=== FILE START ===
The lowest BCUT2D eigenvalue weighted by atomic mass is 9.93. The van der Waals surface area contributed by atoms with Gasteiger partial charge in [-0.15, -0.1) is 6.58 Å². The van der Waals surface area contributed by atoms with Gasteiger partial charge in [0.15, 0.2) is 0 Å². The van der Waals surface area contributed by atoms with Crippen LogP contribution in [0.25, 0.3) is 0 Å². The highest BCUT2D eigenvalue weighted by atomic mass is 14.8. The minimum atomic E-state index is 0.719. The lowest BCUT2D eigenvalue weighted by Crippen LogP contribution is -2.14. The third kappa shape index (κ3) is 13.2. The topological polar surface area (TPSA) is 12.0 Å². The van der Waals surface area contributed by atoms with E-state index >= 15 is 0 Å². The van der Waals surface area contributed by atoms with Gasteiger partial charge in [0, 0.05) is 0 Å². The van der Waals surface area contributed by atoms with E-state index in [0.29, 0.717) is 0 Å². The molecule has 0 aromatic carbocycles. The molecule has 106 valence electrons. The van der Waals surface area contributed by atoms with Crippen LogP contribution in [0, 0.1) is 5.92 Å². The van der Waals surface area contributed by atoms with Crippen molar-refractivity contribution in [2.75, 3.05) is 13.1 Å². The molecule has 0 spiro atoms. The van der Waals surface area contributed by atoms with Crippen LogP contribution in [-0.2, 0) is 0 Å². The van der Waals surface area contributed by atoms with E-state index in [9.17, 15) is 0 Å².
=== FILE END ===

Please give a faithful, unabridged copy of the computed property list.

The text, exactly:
The lowest BCUT2D eigenvalue weighted by atomic mass is 9.93. The van der Waals surface area contributed by atoms with Gasteiger partial charge in [-0.15, -0.1) is 6.58 Å². The van der Waals surface area contributed by atoms with Gasteiger partial charge in [0.15, 0.2) is 0 Å². The van der Waals surface area contributed by atoms with Crippen LogP contribution in [0.25, 0.3) is 0 Å². The highest BCUT2D eigenvalue weighted by atomic mass is 14.8. The minimum atomic E-state index is 0.719. The lowest BCUT2D eigenvalue weighted by Crippen LogP contribution is -2.14. The third kappa shape index (κ3) is 13.2. The topological polar surface area (TPSA) is 12.0 Å². The van der Waals surface area contributed by atoms with E-state index >= 15 is 0 Å². The van der Waals surface area contributed by atoms with Gasteiger partial charge in [0, 0.05) is 0 Å². The van der Waals surface area contributed by atoms with E-state index in [0.29, 0.717) is 0 Å². The molecule has 0 aromatic carbocycles. The molecule has 106 valence electrons. The van der Waals surface area contributed by atoms with Crippen LogP contribution in [0, 0.1) is 5.92 Å². The van der Waals surface area contributed by atoms with Crippen molar-refractivity contribution in [2.75, 3.05) is 13.1 Å². The molecule has 0 spiro atoms. The van der Waals surface area contributed by atoms with Crippen LogP contribution in [-0.2, 0) is 0 Å². The van der Waals surface area contributed by atoms with E-state index in [9.17, 15) is 0 Å².